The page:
Gibran, F. Z. 2002. The sea basses Diplectrum formosum and D. radiale (Serranidae) as followers of the sea star Luidia senegalensis (Asteroidea) in southeastern Brazil. Brazilian Journal of Biology, 62, 591–594. DOI: 10.1590/S1519-69842002000400005

Hanlon, R. 2007. Cephalopod dynamic camouflage. Current Biology, 17, 400–404. DOI: 10.1016/j.cub.2007.03.034

Hanlon, R. T., & Messenger, J. B. 2018. Cephalopod behaviour. New York: Cambridge University Press: p. 365.

Johnson, W. S., & Chase, V. C. 1982. A record of cleaning symbiosis involving Gobiosoma sp. and a large Caribbean octopus. Copeia, 3, 712–714. DOI: 10.2307/1444678

Kayes, R. J. 1974. The daily activity pattern of Octopus vulgaris in a natural habitat. Marine Behaviour and Physiology, 2, 337–343. DOI: 10.1080/10236247309386935

Karplus, I. 2014. The associations between fishes and molluscs. In: Karplus I. Symbiosis in fishes: the biology of interspecific partnerships. New Jersey: Wiley: p. 460.

Krajewski, J. P., Bonaldo, R. M., Sazima, C., & Sazima, I. 2009. Octopus mimicking its follower reef fish. Journal of Natural History, 43(3-4), 185–190. DOI: 10.1080/00222930802450965

Leite, T. S., & Mather, J. 2008. A new approach to octopuses' body pattern analysis: A framework for taxonomy and behavioral studies. American Malacological Bulletin, 24(1), 31–41. DOI: 10.4003/0740-2783-24.1.31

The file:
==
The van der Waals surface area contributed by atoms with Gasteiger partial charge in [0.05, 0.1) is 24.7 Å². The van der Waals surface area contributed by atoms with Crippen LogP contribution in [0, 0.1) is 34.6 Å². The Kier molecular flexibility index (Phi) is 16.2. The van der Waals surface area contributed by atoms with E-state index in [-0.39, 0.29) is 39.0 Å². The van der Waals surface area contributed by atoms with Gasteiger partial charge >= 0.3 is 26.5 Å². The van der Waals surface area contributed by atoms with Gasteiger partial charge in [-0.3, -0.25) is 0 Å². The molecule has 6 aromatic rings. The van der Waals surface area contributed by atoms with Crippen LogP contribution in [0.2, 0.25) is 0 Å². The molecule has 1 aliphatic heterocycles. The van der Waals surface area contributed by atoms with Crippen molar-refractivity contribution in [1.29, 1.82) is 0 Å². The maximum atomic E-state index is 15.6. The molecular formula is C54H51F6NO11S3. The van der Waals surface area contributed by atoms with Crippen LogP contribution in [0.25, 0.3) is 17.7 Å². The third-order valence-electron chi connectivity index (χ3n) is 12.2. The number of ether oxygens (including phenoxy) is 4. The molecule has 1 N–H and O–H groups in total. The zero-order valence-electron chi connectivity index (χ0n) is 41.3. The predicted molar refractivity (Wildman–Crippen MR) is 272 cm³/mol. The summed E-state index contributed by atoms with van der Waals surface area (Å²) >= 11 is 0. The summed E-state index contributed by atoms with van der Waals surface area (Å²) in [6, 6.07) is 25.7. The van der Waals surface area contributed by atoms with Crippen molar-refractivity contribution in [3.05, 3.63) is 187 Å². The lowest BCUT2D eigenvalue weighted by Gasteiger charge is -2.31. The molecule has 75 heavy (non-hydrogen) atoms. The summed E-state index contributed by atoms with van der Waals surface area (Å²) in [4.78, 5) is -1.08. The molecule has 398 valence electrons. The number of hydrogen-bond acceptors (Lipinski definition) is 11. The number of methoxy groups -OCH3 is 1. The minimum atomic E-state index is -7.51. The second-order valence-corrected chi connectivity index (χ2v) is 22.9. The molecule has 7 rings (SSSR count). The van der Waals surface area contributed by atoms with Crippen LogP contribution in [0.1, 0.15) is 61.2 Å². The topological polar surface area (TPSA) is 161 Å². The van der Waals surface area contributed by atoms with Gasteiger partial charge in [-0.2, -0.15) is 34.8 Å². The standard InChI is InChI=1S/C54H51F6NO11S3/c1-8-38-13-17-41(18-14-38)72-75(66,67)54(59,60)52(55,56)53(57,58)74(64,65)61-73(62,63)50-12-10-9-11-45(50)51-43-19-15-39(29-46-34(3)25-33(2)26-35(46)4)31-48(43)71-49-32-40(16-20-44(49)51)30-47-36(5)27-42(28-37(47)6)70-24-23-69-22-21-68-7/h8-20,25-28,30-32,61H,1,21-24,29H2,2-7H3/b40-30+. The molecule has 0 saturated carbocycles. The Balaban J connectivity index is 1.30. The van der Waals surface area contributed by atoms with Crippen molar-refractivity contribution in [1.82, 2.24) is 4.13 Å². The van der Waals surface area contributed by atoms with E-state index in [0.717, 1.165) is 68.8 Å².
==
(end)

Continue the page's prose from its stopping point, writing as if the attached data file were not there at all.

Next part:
Leite, T. S., Haimovici, M., Molina, W., & Warnke, K. M. 2008. Morphological and genetic description of Octopus insularis, a new cryptic species in the Octopus vulgaris complex (Cephalopoda: Octopodidae) from the tropical South-Western Atlantic. Journal of Molluscan Studies, 74(1), 63–74. DOI: 10.1093/mollus/eym050

Leite, T. S., Haimovici, M., & Mather, J. 2009. Octopus insularis (Octopodidae), evidences of a specialized predator and a time-minimizing hunter. Marine Biology, 156, 2355–2367. DOI: 10.1007/s00227-009-1264-4

Machado, L. F., & Barreiros, J. P. 2008. A previously undescribed following association between juvenile dusky grouper, Epinephelus marginatus (Serranidae) and Octopus vulgaris. Cybium, 32, 187–188.

Mather, J. A. 1992. Interactions of juvenile Octopus vulgaris with scavenging and territorial fishes. Marine Behaviour and Physiology, 19, 175–182. DOI: 10.1080/10236249209378806

Messenger, J. B. 1974. Reflecting elements in cephalopod skin and their importance for camouflage. Journal of Zoology, 174, 387–395. DOI: 10.1111/j.1469-7998.1974.tb03166.x

Moland, E., & Eagle, J. V. & Jones, G. P. 2005. Ecology and evolution of mimicry in coral reef fishes. Oceanography and Marine Biology: An Annual Review, 43, 455–482. DOI: 10.1201/9781420037449.ch9

Ormond, R. F. G. 1980. Aggressive mimicry and other interspecific feeding associations among Red Sea coral reef predators. Journal of Zoology, 191, 247–262. DOI: 10.1111/j.1469-7998.1980.tb01458.x

Pereira, P. H. C., Moraes, R. L. G., Feitosa, J. L. L., & Ferreira, B. P. 2011. ‘Following the leader’: first record of a species from the genus Lutjanus acting as a follower of an octopus. Marine Biodiversity Records, 4, e88. DOI: 10.1017/S1755267211000856